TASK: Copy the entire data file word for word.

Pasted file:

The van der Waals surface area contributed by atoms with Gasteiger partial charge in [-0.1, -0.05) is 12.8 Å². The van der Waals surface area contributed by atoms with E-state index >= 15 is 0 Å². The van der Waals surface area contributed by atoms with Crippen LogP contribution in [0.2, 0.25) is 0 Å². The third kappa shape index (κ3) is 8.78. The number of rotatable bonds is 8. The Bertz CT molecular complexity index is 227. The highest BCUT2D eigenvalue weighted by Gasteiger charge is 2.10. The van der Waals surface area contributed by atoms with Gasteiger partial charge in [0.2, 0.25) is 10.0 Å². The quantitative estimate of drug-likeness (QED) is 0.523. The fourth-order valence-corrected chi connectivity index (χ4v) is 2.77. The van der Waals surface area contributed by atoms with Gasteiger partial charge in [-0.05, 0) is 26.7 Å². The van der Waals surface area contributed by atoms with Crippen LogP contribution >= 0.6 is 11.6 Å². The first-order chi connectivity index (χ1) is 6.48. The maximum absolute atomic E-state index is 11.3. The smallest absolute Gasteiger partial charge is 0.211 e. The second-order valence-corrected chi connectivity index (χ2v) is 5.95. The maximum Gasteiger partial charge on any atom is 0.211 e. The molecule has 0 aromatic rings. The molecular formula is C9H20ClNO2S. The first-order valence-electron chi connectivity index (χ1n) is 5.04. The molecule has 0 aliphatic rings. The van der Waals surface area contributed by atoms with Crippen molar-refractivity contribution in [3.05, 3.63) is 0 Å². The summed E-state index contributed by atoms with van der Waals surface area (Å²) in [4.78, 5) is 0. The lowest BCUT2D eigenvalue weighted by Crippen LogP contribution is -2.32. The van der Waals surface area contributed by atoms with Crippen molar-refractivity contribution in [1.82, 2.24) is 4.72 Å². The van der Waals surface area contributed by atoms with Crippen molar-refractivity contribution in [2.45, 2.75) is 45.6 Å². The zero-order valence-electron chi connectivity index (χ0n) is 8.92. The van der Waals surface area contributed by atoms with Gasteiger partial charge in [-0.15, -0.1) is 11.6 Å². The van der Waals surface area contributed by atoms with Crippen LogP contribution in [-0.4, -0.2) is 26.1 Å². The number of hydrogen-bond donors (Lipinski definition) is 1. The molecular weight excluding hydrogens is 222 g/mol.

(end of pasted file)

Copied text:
The van der Waals surface area contributed by atoms with Gasteiger partial charge in [-0.1, -0.05) is 12.8 Å². The van der Waals surface area contributed by atoms with E-state index >= 15 is 0 Å². The van der Waals surface area contributed by atoms with Crippen LogP contribution in [0.2, 0.25) is 0 Å². The third kappa shape index (κ3) is 8.78. The number of rotatable bonds is 8. The Bertz CT molecular complexity index is 227. The highest BCUT2D eigenvalue weighted by Gasteiger charge is 2.10. The van der Waals surface area contributed by atoms with Gasteiger partial charge in [0.2, 0.25) is 10.0 Å². The quantitative estimate of drug-likeness (QED) is 0.523. The fourth-order valence-corrected chi connectivity index (χ4v) is 2.77. The van der Waals surface area contributed by atoms with Gasteiger partial charge in [-0.05, 0) is 26.7 Å². The van der Waals surface area contributed by atoms with Crippen LogP contribution >= 0.6 is 11.6 Å². The first-order chi connectivity index (χ1) is 6.48. The maximum absolute atomic E-state index is 11.3. The smallest absolute Gasteiger partial charge is 0.211 e. The second-order valence-corrected chi connectivity index (χ2v) is 5.95. The maximum Gasteiger partial charge on any atom is 0.211 e. The molecule has 0 aromatic rings. The molecular formula is C9H20ClNO2S. The first-order valence-electron chi connectivity index (χ1n) is 5.04. The molecule has 0 aliphatic rings. The van der Waals surface area contributed by atoms with Crippen molar-refractivity contribution in [3.05, 3.63) is 0 Å². The summed E-state index contributed by atoms with van der Waals surface area (Å²) in [4.78, 5) is 0. The lowest BCUT2D eigenvalue weighted by Crippen LogP contribution is -2.32. The van der Waals surface area contributed by atoms with Crippen molar-refractivity contribution in [1.82, 2.24) is 4.72 Å². The van der Waals surface area contributed by atoms with Crippen molar-refractivity contribution in [2.45, 2.75) is 45.6 Å². The zero-order valence-electron chi connectivity index (χ0n) is 8.92. The van der Waals surface area contributed by atoms with Gasteiger partial charge in [-0.15, -0.1) is 11.6 Å². The van der Waals surface area contributed by atoms with Crippen LogP contribution in [-0.4, -0.2) is 26.1 Å². The number of hydrogen-bond donors (Lipinski definition) is 1. The molecular weight excluding hydrogens is 222 g/mol.